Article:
Thursday,21 Nov 2013


Justin Henderson is responsible for most of the the text on this site. Justin is an established writer, having published six novels as well as many non-fictions and travel guides. When he’s not writing, he’s usually riding waves on a surfboard or a paddleboard in Sayulita or Punta de Mita.


Norteamericanos who live in Sayulita know the drill: every few months or so, there is another holiday to celebrate another revolutionary moment in Mexican history. Mexico has a wild, bloodstained, and still-evolving history, with major unresolved political, economic, and social issues being worked out before our very eyes. The USA had a “successful” revolution and that was that, more or less (the civil war, slavery, women’s suffrage, and a host of other issues notwithstanding), but Mexico is still figuring things out.

This week on November 20th Mexico celebrated Revolution Day, commemorating the day in 1910 (exactly 100 years and change after Father Hidalgo shouted out the Grito de Dolores in 1810!) when Francisco Madero, a “revolutionary” from a family probably as wealthy as that of Diaz, decided he and “the people” had had enough of the decadent dictator Porfirio Diaz, and started an uprising. Recognized as the most significant sociopolitical event in Mexican history, this bloody battle went on for years, with various factions struggling for power.

Eventually, in 1917 the Mexican Constitution was produced, establishing the country as a democracy, or at least declaring it so, although the war continued to be fought, sporadically, until 1920, with flare-ups continuing for another decade. The reality of Mexican democracy, like all democracies everywhere, has always failed to live up to the ideal. There has been nothing very tidy about Mexico’s revolution(s).

That does not stop the country from celebrating each and every one of these patriotic holidays with appropriate fanfare, and, always, in every little town and big city and everything in-between, a parade! Mexicans love to put on a parade. And we Sayulita gringos love to mingle with the Mexican folk and watch, and participate. After all, what could be more fun!? All the little kids in their revolutionary campesino garb, sombreros on every head, bandoliers crossed on every chest.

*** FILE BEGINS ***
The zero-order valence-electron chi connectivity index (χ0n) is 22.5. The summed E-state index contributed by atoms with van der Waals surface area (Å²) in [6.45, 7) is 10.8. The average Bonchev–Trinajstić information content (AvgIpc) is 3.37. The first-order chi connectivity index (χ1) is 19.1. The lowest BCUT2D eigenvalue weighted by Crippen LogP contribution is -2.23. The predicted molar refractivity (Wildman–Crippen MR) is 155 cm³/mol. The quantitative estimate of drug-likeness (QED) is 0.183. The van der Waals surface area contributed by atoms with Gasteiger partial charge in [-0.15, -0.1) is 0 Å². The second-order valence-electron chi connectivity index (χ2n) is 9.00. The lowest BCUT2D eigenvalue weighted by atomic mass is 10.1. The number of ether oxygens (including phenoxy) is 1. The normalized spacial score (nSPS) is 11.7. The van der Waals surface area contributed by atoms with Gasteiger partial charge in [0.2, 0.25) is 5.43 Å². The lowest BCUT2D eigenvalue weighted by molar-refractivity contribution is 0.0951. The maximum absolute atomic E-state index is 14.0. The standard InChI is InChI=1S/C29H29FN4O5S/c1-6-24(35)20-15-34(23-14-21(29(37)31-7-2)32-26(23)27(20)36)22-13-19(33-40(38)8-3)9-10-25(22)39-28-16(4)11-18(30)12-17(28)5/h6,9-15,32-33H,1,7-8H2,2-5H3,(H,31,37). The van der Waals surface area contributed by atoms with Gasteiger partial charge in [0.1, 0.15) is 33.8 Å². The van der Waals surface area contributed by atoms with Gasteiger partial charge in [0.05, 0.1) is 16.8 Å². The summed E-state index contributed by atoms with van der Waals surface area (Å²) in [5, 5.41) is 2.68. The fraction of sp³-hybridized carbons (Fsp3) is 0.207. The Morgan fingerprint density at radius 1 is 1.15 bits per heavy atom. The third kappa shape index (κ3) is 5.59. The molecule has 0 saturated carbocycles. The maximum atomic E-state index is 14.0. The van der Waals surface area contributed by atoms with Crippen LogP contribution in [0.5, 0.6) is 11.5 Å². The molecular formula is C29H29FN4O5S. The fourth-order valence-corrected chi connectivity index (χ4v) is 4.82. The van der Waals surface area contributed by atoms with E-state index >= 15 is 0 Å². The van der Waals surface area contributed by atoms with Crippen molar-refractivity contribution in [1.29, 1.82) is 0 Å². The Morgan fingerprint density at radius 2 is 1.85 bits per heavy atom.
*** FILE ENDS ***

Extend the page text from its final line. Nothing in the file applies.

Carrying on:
Eager young men firing off homemade cannons, KA-BOOM! scaring the town dogs into canine hysterics. Serious men marching with political banners, and beautiful girls riding on the backs of flower-bedecked cars. Elegant women on horseback, prancing clippety clop through the cobbled streets. Princes and princesses, kings and queens of the parade, having their moments of glory.

These small, old-fashioned parades remind us of what it used to be like in the USA, before we all took to the sofa to watch the Rose Parade or the fireworks on TV. It’s loads of fun, watching a parade in Sayulita. It’s the real deal, not the digitized version. Come on down. Given the number of patriotic holidays requiring parades around here, you’ve got a good shot at running into one during your visit, whenever it may be. And if not, well, here are some photos to show you what Sayulita’s fine Mexican citizenry does to celebrate and honor their own revolution. One of them, anyway.

Ironic that this 1910 revolution led to the establishment of the PRI, the political party than ran Mexico like they owned it until the year 2000. Last year, after a dozen years out of power, with the election of Enrique Pena Nieto the PRI grabbed hold of the reins of government again. People suspect it may take another revolution to pry those reins out of the PRI’s hands a second time. We shall watch from the sidelines and wonder what the f—k is going on? No matter, let’s just watch the parade.